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Mixed & Controversial: The Long-Awaited Alberta Energy Inquiry Report

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These translations are done via Google Translate

Courtesy of ENERGYminute

See more articles and infographics from ENERGYminute HERE

Courtesy of Global News

The United States had the Mueller Report. Alberta has the Alberta Inquiry Report. This controversial report, released on Thursday by Government of Alberta, examined foreign funding of Canadian environmental groups. Much like the inquiry itself, its findings are mixed and controversial.

Background: The province of Alberta has increasingly been concerned about foreign funds influencing the fate of new pipeline projects. Alberta’s Premier Jason Kenney ran on a promise to investigate the scale of foreign funds given to charities and non-profits.

  • After Premier Kenney won the election, the inquiry was launched by the Alberta government to the tune of $3.5 million of taxpayer dollars. It was commissioned by forensic accountant Steve Allan and audited by Deloitte. 

The findings: Between 2003 and 2019, “Canadian-based” environmental initiatives received $1.28 billion in foreign funding. The Commissioner noted this amount likely significantly understates the true funding value, as Canadian Charity Lawwhich allows re-granting of donationsrenders many donations untraceable.

By the numbers:

  • $925 million was received by Canadian charities for “environmental initiatives”.
  • $325 million was received for “Canadian-based” environmental initiatives which remained in the U.S., such as anti-pipeline campaigns.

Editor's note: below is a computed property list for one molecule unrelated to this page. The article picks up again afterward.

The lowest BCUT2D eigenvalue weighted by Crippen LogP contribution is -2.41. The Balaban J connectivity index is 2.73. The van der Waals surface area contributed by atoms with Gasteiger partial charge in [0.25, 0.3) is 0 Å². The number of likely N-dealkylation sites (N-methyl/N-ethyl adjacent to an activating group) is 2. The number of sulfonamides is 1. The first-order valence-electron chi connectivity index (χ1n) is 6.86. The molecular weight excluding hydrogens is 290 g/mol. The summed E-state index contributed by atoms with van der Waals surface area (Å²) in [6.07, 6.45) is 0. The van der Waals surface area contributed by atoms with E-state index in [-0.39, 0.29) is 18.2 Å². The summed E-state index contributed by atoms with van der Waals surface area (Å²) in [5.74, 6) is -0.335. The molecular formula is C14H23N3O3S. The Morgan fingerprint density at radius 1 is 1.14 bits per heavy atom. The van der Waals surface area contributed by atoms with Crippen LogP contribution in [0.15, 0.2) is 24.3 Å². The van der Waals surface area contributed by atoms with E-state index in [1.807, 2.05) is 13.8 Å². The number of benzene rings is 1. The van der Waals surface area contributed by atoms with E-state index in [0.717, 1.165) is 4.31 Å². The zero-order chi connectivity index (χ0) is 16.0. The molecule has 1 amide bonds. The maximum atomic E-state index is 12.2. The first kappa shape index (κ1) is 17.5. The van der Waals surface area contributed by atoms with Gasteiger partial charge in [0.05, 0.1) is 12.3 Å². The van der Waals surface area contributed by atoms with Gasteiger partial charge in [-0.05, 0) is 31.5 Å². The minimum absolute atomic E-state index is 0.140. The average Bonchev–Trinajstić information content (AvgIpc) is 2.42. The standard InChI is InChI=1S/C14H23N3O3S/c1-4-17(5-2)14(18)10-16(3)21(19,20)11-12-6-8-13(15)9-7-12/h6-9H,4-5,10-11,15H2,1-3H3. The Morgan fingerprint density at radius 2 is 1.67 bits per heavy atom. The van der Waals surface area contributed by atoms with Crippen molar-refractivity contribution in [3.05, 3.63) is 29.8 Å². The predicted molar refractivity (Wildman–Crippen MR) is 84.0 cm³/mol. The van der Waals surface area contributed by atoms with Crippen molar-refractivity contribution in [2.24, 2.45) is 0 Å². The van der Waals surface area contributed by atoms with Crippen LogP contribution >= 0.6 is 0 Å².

• $54.1 million was specifically prescribed for “anti-Alberta resource development activity”.

Interestingly, a meeting agenda of the Exxon Knew campaign was uncovered which outlined an organized effort to “establish in the public’s mind that Exxon is a corrupt institution”, create scandal, and develop a war room for campaign and social media coordination.

Was it illegal?

As to whether the hundreds of millions of donations were used improperly, Commissioner Allan found that environmental groups had not done anything illegal nor did the inquiry find any evidence of wrongdoing. Charities were simply exercised their rights of free speech.

The inquiry’s controversy: Much like the Mueller Report, those investigated criticized the inquiry as a politically-motivated witch hunt and an effort to intimidate. Groups identified in the report were not initially consulted though a data room was later opened and responses are included in the inquiry.

Zoom out: The ultimate goal of the inquiry was to understand whether foreign funding was being used to block pipeline development. On this, Commissioner Allen said, “While anti-Alberta energy campaigns may have played a role in the cancellation of some oil and gas developments, I am not in a position to find that these campaigns alone caused project delays or cancellations.”

+The report: Anti-Alberta Energy Public Inquiry

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